Each time we err, we are embarrassed and usually surprised. But when patients are involved, dealing with errors takes two different paths. If the error remained covered, as no injury transpired or the patient recovered albeit the mistake, the general instinct is to be grateful and move on, sharing it with as little people as possible if at all. If the error reveals itself by an overt injury to a patient, attempts to dodge the mistake usually involves refutation, blaming others (including the patient), or “leaving it to the lawyers.” From an ethical stand point, discussing and reporting errors is an essential ethical duty on the part of healthcare providers. Only by learning from mistakes, analyzing contributing factors, identifying root-causes, engaging in corrective measures, and supporting a culture of sharing mishaps can we aspire to improve the collective medical knowledge and combat our inherent tendency to err. Importantly, “near misses” are an important indicator to existing problems, as errors that caused an injury, as today’s “near miss” is tomorrow’s full-blown accident. To strengthen the ethical imperative to deal with errors, many institutions and jurisdictions has instituted reporting systems, with varying incentives such as immunity from litigation, guaranteed anonymity, and various rewards.
- Admitting Error to Patients
The American Medical Association’s Code of Medical Ethics states that
Situations occasionally occur in which a patient suffers signiﬁcant medical complications that may have resulted from the physician’s mistake or judgment. In these situations, the physician is ethically required to inform the patient of all the facts necessary to ensure understanding of what has occurred. Only through full disclosure is a patient able to make informed decisions regarding future medical care. [Section 8]
Scholars, healthcare ofﬁcials, and public opinion all seem to support policies of openness and honesty, transparency, and veracity (Gallagher 2006; Kraman and Hamm 1999). The justiﬁcations for disclosing harmful errors to patients are compelling. The same ethical impetus, respect for autonomy and self-governance, that dictates disclosure prior to any intervention (i.e., informed consent) warrants disclosure of what actually took place. From a medical perspective, full disclosure enables loss mitigation in many cases, as an informed patient becomes aware of the need for further care, depending on him knowing all relevant facts. Finally, the ability to receive rightful compensation for the injury sustained depends on full disclosure of the events that led to the injury, as to enable the court to reach the conclusion that compensation is merited. The American Medical Association’s Code of Medical Ethics notes that “Concern regarding legal liability which might result following truthful disclosure should not affect the physician’s honesty with a patient.. Trust between a physician and his or her patient is at the very core of the patient-doctor relationship. Hiding from, obscuring, or omitting facts and details in conversations with patients, particularly in the face of a medical error, erodes that trust. Full disclosure, whether it increases malpractice liability or not, is the appropriate ethical path (AMA Code of Medical Ethics).” Also, a policy of full disclosure to patients is not only ethically right but can reduces the risk of patients bringing suit. Surveys of patients or their families who sued over malpractice claims suggested that many were motivated by suspicion of a “cover-up” or mistakes they thought went unacknowledged.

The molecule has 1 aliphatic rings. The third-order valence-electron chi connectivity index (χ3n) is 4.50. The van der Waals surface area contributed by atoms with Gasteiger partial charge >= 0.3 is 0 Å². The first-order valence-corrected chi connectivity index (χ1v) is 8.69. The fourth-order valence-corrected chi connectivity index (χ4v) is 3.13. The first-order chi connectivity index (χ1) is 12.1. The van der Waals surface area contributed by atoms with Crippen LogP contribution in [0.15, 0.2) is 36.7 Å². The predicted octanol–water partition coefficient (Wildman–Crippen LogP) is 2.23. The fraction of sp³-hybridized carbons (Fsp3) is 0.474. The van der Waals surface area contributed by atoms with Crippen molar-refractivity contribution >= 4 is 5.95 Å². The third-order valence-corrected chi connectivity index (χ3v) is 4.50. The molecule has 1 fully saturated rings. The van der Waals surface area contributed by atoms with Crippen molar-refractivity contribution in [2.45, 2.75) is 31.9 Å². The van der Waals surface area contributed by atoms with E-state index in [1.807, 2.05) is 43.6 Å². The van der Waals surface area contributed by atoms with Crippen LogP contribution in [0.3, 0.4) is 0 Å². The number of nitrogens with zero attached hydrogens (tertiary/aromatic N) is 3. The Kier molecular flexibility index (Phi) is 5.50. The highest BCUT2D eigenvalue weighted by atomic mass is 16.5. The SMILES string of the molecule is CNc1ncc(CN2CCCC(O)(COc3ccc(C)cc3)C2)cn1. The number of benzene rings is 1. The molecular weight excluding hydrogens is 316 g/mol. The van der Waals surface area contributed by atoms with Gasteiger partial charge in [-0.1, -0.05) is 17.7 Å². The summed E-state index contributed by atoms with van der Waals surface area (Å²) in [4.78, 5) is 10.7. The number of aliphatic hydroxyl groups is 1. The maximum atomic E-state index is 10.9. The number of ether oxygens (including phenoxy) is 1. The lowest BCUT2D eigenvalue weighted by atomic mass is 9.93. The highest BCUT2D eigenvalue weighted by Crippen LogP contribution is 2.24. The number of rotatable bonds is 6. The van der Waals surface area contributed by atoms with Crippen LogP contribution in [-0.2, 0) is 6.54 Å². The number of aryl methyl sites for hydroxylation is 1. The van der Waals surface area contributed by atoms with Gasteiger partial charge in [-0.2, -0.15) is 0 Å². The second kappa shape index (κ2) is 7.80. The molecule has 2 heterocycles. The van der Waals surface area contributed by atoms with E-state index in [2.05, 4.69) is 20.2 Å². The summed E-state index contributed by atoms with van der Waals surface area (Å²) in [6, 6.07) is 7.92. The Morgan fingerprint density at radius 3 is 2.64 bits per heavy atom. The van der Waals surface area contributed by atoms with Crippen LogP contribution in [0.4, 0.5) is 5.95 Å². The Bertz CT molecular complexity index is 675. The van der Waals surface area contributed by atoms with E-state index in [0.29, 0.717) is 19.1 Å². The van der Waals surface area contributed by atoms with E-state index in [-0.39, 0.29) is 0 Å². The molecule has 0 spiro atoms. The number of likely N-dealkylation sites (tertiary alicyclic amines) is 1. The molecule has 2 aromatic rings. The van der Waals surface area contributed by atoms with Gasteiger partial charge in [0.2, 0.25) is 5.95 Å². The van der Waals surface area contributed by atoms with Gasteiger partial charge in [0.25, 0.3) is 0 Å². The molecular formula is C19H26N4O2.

However, the practice of candor disclosure is fraught with impediments, including the above-mentioned embarrassment, fear of legal retaliation, lack of training of breaking bad news, and the lack of organization’s culture of dealing with errors. Indeed, according to a 2006 survey of 2,637 physicians, only 42 % of responding physicians said they would make a full disclosure, including an explicit statement that an error occurred; 56 % said they would make a partial disclosure, mentioning the adverse event but not the error; and 3 % said they would make no reference to the adverse event or error.
To give effect to these ethical considerations and high aspirations, over 30 states’ legislatures in the USA enacted “apology” and “disclosure” laws. Generally speaking, these laws provide that an oral or written communications of apology, regret, sympathy, compassion, mistake, or similar expressions regarding a patient’s unanticipated outcome may not be admitted into evidence in a malpractice case and do not constitute an admission of liability. The need for such laws is a testimony to the ambivalence on part of providers in discussing medical errors with their patients.